Originally released back in 1996, Super Puzzle Fighter II Turbo is one of those cult classic games that, at the time, you simply didn't see coming. Since then, Capcom's fighter-filled puzzle game has become a bit of a rarity in North America. Supplies of the PlayStation and Saturn release have long since dried up, and the enhanced Dreamcast version never found its way out of Japan. However, Capcom is changing all that by releasing a new version of Super Puzzle Fighter II Turbo on a platform that should have had the game all along--the Game Boy Advance. While the port to the GBA sacrifices some of the original game's graphical and sound quality, the gameplay is intact.
Puzzle Fighter's brand of block-dropping action is roughly identical to Sega's Baku Baku and has a little bit in common with Sega's other block-dropping game, Columns. Blocks enter your pit in groups of two. You can rotate the two blocks around at will and drop them into your pit by pushing down. There are two basic types of blocks. Your standard gems are split up into various colors. When put into squares or rectangles, blocks of the same color will join together to form giant slabs of rock. The other common gem is a circular gem that also comes in various colors. Dropping these gems onto your standard blocks causes the whole mess to explode and disappear from your pit. By carefully stacking up a mixture of standard and breaker gems, you can put together gigantic chain reactions for higher scores. The final gem type is a diamond; when you drop this diamond on any colored block, all gems of that color disappear from your pit. Even when you're playing alone, the game puts you up against a CPU opponent, so the eventual object is to put together enough chain reactions to cause a gigantic flood of blocks to dump into your enemy's pit.
Puzzle Fighter's penchant for combos makes the game more strategic than your average puzzle game, as you need to carefully balance the need to keep your pit clean with the need to set up raucous combinations to obliterate your opponent. Get too greedy with your attack setup, and you're likely to get wiped out yourself before you have time to unleash your combo. Attack too often, and the game will go on forever because you won't be attacking with enough blocks.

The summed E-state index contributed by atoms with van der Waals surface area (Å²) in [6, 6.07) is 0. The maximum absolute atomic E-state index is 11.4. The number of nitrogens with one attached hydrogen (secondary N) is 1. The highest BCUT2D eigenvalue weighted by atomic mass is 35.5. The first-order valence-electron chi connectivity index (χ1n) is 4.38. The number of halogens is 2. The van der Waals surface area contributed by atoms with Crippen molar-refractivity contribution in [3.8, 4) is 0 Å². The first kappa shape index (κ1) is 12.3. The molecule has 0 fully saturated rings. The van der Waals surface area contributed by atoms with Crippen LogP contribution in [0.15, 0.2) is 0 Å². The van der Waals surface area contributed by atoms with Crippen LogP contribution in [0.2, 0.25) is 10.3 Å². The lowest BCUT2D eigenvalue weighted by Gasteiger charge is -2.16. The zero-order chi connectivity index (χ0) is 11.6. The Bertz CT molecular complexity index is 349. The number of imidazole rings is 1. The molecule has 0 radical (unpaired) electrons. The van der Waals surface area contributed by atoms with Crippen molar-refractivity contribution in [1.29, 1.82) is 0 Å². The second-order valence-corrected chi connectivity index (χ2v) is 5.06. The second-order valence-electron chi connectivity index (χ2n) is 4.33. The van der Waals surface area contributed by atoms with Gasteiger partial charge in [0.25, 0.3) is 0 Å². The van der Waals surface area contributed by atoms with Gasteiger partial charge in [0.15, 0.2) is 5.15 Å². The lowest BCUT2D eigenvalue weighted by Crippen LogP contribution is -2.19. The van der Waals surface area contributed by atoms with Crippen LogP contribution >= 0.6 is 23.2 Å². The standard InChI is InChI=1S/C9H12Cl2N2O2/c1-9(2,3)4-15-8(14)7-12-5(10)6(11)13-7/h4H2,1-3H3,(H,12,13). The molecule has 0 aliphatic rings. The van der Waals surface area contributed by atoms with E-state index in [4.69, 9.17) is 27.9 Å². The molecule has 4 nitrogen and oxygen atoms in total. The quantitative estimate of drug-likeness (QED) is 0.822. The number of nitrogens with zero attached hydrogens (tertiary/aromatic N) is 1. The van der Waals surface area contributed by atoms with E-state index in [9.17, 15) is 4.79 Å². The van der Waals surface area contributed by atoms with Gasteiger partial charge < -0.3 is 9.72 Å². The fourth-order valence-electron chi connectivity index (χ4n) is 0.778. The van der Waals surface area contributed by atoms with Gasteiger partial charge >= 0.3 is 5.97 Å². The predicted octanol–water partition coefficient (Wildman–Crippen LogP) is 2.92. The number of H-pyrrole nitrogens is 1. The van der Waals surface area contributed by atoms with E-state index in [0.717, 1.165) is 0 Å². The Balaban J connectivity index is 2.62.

Along with the requisite arcade and link cable multiplayer modes, Puzzle Fighter lets you play two-player games on the same Game Boy Advance by splitting up the controls. Left, right, and the L trigger control the left player, while the A, B, and R buttons are used for the right player. If both players have steady hands, this works pretty well, but it can be a little tough to keep the system steady while playing like this, so link cable games are the recommended multiplayer option. The game also has a street puzzle mode that puts you up against each of the game's other characters in a series of more difficult matches. Beating these opponents opens up unlockable items, such as new character colors. It would have been nice to see the additional modes that were added to the Dreamcast version of the game here.
On the presentation side, Puzzle Fighter does a passable job, but the game has been slightly scaled back. The game's soundtrack is mostly intact, but it doesn't sound quite as good as its console counterpart. The character voice samples are a little scratchy, also. Graphically, the game looks just fine, though busting up medium-to-large-sized blocks causes the superdeformed Capcom fighters in the middle of the screen to start moving around a lot. Unfortunately, the GBA can't keep up, and all of this movement translates into some pretty heavy slowdown.
While it may not be a pixel-perfect port, Super Puzzle Fighter II Turbo for the Game Boy Advance plays very well, makes a great link cable game, and still stands as one of the best Tetris-style puzzle games ever made. Purists may find the slowdown a little disappointing, but people looking for a great GBA puzzle game certainly won't go wrong here.